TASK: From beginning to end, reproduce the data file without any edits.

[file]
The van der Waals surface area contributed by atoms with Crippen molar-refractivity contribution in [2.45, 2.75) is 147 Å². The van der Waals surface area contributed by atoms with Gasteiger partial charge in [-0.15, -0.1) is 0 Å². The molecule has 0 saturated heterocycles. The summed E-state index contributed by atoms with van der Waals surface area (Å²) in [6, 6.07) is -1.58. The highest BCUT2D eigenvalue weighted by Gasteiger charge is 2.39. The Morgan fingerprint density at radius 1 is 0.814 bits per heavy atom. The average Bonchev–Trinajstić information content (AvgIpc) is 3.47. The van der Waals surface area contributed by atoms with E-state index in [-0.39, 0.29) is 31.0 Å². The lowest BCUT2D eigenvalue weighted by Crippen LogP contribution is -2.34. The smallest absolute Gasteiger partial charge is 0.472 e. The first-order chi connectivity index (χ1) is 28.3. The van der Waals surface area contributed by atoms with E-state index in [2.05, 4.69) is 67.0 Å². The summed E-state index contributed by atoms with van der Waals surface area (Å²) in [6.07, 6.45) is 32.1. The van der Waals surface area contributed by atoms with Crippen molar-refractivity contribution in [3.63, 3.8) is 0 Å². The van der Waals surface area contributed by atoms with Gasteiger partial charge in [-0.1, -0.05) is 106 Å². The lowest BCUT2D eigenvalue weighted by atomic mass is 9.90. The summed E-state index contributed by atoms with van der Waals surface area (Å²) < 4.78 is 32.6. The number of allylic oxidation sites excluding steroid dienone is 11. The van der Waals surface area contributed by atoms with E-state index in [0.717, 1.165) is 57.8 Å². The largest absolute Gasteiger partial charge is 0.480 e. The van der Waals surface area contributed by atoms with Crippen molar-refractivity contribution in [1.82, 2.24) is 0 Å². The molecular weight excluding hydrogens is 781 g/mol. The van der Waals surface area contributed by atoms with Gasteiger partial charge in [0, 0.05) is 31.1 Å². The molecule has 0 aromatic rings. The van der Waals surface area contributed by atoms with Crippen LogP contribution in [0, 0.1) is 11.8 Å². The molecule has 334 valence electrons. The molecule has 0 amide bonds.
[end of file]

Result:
The van der Waals surface area contributed by atoms with Crippen molar-refractivity contribution in [2.45, 2.75) is 147 Å². The van der Waals surface area contributed by atoms with Gasteiger partial charge in [-0.15, -0.1) is 0 Å². The molecule has 0 saturated heterocycles. The summed E-state index contributed by atoms with van der Waals surface area (Å²) in [6, 6.07) is -1.58. The highest BCUT2D eigenvalue weighted by Gasteiger charge is 2.39. The Morgan fingerprint density at radius 1 is 0.814 bits per heavy atom. The average Bonchev–Trinajstić information content (AvgIpc) is 3.47. The van der Waals surface area contributed by atoms with E-state index in [-0.39, 0.29) is 31.0 Å². The lowest BCUT2D eigenvalue weighted by Crippen LogP contribution is -2.34. The smallest absolute Gasteiger partial charge is 0.472 e. The first-order chi connectivity index (χ1) is 28.3. The van der Waals surface area contributed by atoms with E-state index in [2.05, 4.69) is 67.0 Å². The summed E-state index contributed by atoms with van der Waals surface area (Å²) in [6.07, 6.45) is 32.1. The van der Waals surface area contributed by atoms with Crippen molar-refractivity contribution in [3.63, 3.8) is 0 Å². The van der Waals surface area contributed by atoms with Gasteiger partial charge in [-0.1, -0.05) is 106 Å². The lowest BCUT2D eigenvalue weighted by atomic mass is 9.90. The summed E-state index contributed by atoms with van der Waals surface area (Å²) < 4.78 is 32.6. The number of allylic oxidation sites excluding steroid dienone is 11. The van der Waals surface area contributed by atoms with E-state index in [0.717, 1.165) is 57.8 Å². The largest absolute Gasteiger partial charge is 0.480 e. The van der Waals surface area contributed by atoms with Crippen molar-refractivity contribution in [1.82, 2.24) is 0 Å². The molecular weight excluding hydrogens is 781 g/mol. The van der Waals surface area contributed by atoms with Gasteiger partial charge in [0, 0.05) is 31.1 Å². The molecule has 0 aromatic rings. The van der Waals surface area contributed by atoms with Crippen LogP contribution in [0, 0.1) is 11.8 Å². The molecule has 334 valence electrons. The molecule has 0 amide bonds.